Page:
84 Years On...

Remembering Amelia Earhart - 84 Years Later

Two days ago, on the 2nd of July, marked the 84th anniversary of Amelia Earhart’s disappearance in the middle of the Pacific Ocean while attempting to circumnavigate the globe on a twin-engined Lockheed 10E Electra. Even though she wasn’t the first one to do so, Amelia was an especially notable pilot because female aviators were not a common sight back then, let alone circling the globe via the Equator which is not an easy feat to achieve even nowadays.

Amelia loved adventure and exploration from a young age, and this was believed to be one of the causes that motivated her to fly. Amelia’s first ‘flight’ (not sure if it can be considered a real flight, but still) was when she attached a ramp onto a shed and slid down on a box. It was reported that she mentioned the experience to be ‘just like flying’.

In 1920, Amelia flew for the first flight on a plane piloted by Frank Hawks, and decided that she would learn to fly shortly afterwards. She worked hard to save up money for flight training, and had her first lesson in 1921. Amelia then bought a Kinner Airster which she named ‘Canary’. She set an altitude record by flying to 14000ft on it.
This was one of the many achievements in aviation that she made.

Charles Lindbergh flew solo for the first time across the Atlantic in 1927. Amelia made her first transatlantic flight in 1928 on a Fokker Trimotor, from Trepassey Harbour in Newfoundland to Burry Port, South Wales. The flight took 20 hours and 41 minutes. However, Amelia didn’t really fly the plane since the flight was IFR and Amelia wasn’t trained for it back then. As a result, her co-pilot Wilmer Stultz was the pilot flying.

In 1932, she flew solo across the Atlantic on a Lockheed Vega 5B from Newfoundland again, but to Paris this time. Flight time was shorter, at 14h 56min but the adverse weather she encountered really posed a threat to safety. She was the first woman to fly solo across the Atlantic non-stop.

In 1933, Wiley Post became the first person to circumnavigate the globe. Amelia decided to follow him and fly around the world in 1937 but she had different plans - to fly via the equator, the longest route around the globe. Amelia’s plane was a Lockheed 10E Electra with extra fuel tanks for the long journey. She began the first leg of the journey to Hawaii on March 17, 1937, with three crew members on board. Nevertheless, the aircraft encountered technical difficulties and had to return to California. The crew headed east to Miami afterwards on their second attempt on June 1st. Stops were made along the way at various continents. By June 29th the aircraft had already reached Papua New Guinea.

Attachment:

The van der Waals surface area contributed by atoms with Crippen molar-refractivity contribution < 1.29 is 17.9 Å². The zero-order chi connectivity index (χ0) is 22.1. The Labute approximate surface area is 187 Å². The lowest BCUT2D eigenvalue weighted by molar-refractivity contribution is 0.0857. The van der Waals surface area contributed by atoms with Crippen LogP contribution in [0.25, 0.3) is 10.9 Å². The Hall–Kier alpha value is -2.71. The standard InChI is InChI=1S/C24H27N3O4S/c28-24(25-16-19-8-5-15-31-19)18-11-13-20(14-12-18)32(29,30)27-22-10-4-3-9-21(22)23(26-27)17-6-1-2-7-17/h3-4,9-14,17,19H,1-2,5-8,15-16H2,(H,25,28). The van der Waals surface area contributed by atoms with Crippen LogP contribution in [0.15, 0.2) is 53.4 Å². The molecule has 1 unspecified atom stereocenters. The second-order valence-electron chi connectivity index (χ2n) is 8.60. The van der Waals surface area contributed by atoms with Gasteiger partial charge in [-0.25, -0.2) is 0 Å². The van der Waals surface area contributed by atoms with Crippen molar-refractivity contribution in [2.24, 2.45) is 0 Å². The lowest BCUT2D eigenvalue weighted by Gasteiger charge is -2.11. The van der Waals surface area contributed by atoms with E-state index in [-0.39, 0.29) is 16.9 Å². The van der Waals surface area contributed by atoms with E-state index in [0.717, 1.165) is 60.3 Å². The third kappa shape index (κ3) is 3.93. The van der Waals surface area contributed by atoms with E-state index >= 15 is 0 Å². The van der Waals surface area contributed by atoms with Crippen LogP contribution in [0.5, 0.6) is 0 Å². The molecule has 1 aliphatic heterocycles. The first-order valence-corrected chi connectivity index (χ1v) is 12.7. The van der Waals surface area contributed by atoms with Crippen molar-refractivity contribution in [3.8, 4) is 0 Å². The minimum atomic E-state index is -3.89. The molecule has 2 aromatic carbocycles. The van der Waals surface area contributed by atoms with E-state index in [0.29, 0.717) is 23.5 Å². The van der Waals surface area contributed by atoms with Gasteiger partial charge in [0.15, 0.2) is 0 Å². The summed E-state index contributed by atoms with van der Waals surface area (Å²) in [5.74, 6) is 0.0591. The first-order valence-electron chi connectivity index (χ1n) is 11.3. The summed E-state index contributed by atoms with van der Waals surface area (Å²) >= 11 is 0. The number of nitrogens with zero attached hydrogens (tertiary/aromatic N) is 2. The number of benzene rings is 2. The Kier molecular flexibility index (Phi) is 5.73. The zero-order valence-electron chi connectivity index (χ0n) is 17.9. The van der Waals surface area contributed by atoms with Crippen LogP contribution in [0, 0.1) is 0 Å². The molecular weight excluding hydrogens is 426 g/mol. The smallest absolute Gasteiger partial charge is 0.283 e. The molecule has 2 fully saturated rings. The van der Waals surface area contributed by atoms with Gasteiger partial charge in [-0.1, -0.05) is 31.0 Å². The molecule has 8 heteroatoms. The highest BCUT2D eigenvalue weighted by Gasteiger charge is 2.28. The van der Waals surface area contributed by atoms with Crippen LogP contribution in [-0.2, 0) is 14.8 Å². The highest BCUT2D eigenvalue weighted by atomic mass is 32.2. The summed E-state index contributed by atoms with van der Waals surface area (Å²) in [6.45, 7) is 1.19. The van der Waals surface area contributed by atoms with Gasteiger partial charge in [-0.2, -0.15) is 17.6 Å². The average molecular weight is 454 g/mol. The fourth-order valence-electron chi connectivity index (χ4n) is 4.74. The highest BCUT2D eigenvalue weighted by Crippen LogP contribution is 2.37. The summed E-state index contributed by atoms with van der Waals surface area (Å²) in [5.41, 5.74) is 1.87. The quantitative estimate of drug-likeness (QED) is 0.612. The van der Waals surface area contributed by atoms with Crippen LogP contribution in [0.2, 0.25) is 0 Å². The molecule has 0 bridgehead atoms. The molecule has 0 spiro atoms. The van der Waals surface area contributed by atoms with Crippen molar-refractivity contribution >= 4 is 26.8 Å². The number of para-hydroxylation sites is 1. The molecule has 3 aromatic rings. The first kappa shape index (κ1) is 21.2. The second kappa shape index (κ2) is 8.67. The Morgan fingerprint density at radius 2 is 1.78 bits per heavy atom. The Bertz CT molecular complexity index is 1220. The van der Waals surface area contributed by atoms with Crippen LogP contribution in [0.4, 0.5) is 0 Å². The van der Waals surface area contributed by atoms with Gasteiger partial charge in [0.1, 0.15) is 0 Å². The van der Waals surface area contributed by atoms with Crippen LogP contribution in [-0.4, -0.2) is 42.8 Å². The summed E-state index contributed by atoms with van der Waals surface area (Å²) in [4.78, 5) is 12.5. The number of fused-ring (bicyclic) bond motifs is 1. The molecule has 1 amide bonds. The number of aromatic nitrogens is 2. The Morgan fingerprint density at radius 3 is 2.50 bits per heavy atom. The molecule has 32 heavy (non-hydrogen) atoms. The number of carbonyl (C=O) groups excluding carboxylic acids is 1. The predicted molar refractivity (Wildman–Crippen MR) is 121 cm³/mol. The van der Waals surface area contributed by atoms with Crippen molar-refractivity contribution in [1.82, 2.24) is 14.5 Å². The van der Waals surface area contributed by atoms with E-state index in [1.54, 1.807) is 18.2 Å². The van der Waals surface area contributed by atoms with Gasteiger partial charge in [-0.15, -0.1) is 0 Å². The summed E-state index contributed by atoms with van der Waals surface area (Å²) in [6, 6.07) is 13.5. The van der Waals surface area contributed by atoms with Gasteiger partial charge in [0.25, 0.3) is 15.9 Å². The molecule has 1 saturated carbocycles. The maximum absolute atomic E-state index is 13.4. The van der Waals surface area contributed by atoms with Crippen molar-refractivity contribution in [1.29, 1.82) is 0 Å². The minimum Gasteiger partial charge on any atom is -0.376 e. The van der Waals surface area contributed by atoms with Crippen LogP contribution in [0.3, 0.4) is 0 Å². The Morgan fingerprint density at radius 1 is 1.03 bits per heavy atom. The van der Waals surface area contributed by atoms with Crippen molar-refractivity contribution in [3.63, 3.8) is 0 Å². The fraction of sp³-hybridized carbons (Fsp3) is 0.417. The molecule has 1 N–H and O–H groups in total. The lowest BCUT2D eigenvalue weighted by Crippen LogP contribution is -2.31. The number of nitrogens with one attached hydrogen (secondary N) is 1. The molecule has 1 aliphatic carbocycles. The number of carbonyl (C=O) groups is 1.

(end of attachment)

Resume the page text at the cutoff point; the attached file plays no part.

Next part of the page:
The next day, she and her navigator - Noonan - set off for the final leg across the Pacific Ocean but the journey came to a tragic end when trying to land at Howland Island - an unincorporated territory of the USA in the Pacific Ocean. Until now, there is no definite conclusion on what happened to the plane, but the most popular theory was that the plane ran out of fuel on the way to Howland. There are clues that it was an emergency situation at the very end, since it was reported that Amelia declared an emergency through the radio transmissions between the Electra and the USS Coast Guard Cutter Itasca (the ship which was assigned to provide radio aids to the Lockheed.) Also, what seemed to be fragments of the plane and Amelia’s clothing were found in the water near Howland, but there is not enough evidence to determine whether they belonged to the 10E and Amelia or not.

84 years later, her legacy lives on. Even though it is unsure what happened to the Electra at the very end, it is certain that Amelia was truly a legendary aviator, with how she shaped the industry for many years to come and the records she broke first-hand, in the early and often perilous days of aviation.

Amelia will never be forgotten, and will continue to live on in the books of aviation and the hearts of aviators; for the fact that she was truly amazing.


yes she wont be forgotten and she was amazing

77W/77L/789/359/35K with extra tanks go brrrrrr

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That’s the point, not with a standard jet airliner without modifications!

The second point that you made wasn’t the point that some planes can, but that’s it’s hard


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